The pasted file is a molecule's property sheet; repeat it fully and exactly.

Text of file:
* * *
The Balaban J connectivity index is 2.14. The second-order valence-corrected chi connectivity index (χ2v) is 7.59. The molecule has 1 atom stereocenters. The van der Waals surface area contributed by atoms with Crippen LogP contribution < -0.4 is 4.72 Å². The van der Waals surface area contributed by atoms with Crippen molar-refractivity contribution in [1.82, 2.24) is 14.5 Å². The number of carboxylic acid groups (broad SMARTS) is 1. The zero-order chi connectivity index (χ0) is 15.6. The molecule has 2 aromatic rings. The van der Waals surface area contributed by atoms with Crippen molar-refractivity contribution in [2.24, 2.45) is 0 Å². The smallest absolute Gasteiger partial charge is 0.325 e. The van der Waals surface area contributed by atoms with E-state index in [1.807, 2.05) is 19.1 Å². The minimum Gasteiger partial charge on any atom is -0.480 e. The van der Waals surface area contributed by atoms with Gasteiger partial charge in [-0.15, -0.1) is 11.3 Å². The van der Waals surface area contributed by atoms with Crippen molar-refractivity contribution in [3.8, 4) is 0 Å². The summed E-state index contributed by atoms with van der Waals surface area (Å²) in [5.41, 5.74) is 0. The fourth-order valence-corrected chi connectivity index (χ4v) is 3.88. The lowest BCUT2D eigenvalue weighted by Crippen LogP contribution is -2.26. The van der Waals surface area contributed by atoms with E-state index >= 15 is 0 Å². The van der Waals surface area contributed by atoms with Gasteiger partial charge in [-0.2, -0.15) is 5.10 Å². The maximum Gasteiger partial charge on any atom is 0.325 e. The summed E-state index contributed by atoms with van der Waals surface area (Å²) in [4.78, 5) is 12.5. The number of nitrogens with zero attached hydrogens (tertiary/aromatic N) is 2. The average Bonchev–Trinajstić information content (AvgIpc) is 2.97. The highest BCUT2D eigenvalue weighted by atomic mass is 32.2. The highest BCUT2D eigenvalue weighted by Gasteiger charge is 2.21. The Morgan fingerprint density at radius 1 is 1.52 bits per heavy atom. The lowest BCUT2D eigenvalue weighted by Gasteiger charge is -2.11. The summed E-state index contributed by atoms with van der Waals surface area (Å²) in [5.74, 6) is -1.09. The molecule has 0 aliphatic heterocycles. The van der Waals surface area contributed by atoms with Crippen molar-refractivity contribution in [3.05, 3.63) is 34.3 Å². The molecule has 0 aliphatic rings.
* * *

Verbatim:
The Balaban J connectivity index is 2.14. The second-order valence-corrected chi connectivity index (χ2v) is 7.59. The molecule has 1 atom stereocenters. The van der Waals surface area contributed by atoms with Crippen LogP contribution < -0.4 is 4.72 Å². The van der Waals surface area contributed by atoms with Crippen molar-refractivity contribution in [1.82, 2.24) is 14.5 Å². The number of carboxylic acid groups (broad SMARTS) is 1. The zero-order chi connectivity index (χ0) is 15.6. The molecule has 2 aromatic rings. The van der Waals surface area contributed by atoms with Crippen molar-refractivity contribution in [2.24, 2.45) is 0 Å². The smallest absolute Gasteiger partial charge is 0.325 e. The van der Waals surface area contributed by atoms with E-state index in [1.807, 2.05) is 19.1 Å². The minimum Gasteiger partial charge on any atom is -0.480 e. The van der Waals surface area contributed by atoms with Gasteiger partial charge in [-0.15, -0.1) is 11.3 Å². The van der Waals surface area contributed by atoms with Crippen molar-refractivity contribution in [3.8, 4) is 0 Å². The summed E-state index contributed by atoms with van der Waals surface area (Å²) in [5.41, 5.74) is 0. The fourth-order valence-corrected chi connectivity index (χ4v) is 3.88. The lowest BCUT2D eigenvalue weighted by Crippen LogP contribution is -2.26. The van der Waals surface area contributed by atoms with E-state index >= 15 is 0 Å². The van der Waals surface area contributed by atoms with Gasteiger partial charge in [-0.2, -0.15) is 5.10 Å². The maximum Gasteiger partial charge on any atom is 0.325 e. The summed E-state index contributed by atoms with van der Waals surface area (Å²) in [4.78, 5) is 12.5. The number of nitrogens with zero attached hydrogens (tertiary/aromatic N) is 2. The average Bonchev–Trinajstić information content (AvgIpc) is 2.97. The highest BCUT2D eigenvalue weighted by atomic mass is 32.2. The highest BCUT2D eigenvalue weighted by Gasteiger charge is 2.21. The Morgan fingerprint density at radius 1 is 1.52 bits per heavy atom. The lowest BCUT2D eigenvalue weighted by Gasteiger charge is -2.11. The summed E-state index contributed by atoms with van der Waals surface area (Å²) in [5.74, 6) is -1.09. The molecule has 0 aliphatic heterocycles. The van der Waals surface area contributed by atoms with Crippen molar-refractivity contribution in [3.05, 3.63) is 34.3 Å². The molecule has 0 aliphatic rings.